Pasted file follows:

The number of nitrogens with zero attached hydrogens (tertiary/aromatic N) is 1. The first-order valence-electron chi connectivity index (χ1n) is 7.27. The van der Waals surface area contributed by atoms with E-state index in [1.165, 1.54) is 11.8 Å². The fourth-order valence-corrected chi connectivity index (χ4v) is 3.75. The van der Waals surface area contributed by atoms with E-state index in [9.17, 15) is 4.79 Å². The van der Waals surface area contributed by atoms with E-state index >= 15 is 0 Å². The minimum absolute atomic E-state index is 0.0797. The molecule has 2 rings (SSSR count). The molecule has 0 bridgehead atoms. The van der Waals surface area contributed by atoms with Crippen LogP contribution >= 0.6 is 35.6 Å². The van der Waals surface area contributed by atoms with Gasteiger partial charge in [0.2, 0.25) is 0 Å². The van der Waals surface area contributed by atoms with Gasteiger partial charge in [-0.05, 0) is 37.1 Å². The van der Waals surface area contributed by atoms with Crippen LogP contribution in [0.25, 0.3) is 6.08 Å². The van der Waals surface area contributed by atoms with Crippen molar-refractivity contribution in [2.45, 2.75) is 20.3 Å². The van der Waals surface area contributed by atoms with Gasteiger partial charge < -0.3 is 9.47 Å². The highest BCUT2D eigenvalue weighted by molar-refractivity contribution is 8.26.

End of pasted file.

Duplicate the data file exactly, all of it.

The number of nitrogens with zero attached hydrogens (tertiary/aromatic N) is 1. The first-order valence-electron chi connectivity index (χ1n) is 7.27. The van der Waals surface area contributed by atoms with E-state index in [1.165, 1.54) is 11.8 Å². The fourth-order valence-corrected chi connectivity index (χ4v) is 3.75. The van der Waals surface area contributed by atoms with E-state index in [9.17, 15) is 4.79 Å². The van der Waals surface area contributed by atoms with E-state index >= 15 is 0 Å². The minimum absolute atomic E-state index is 0.0797. The molecule has 2 rings (SSSR count). The molecule has 0 bridgehead atoms. The van der Waals surface area contributed by atoms with Crippen LogP contribution >= 0.6 is 35.6 Å². The van der Waals surface area contributed by atoms with Gasteiger partial charge in [0.2, 0.25) is 0 Å². The van der Waals surface area contributed by atoms with Gasteiger partial charge in [-0.05, 0) is 37.1 Å². The van der Waals surface area contributed by atoms with Crippen LogP contribution in [0.25, 0.3) is 6.08 Å². The van der Waals surface area contributed by atoms with Crippen molar-refractivity contribution in [2.45, 2.75) is 20.3 Å². The van der Waals surface area contributed by atoms with Gasteiger partial charge < -0.3 is 9.47 Å². The highest BCUT2D eigenvalue weighted by molar-refractivity contribution is 8.26.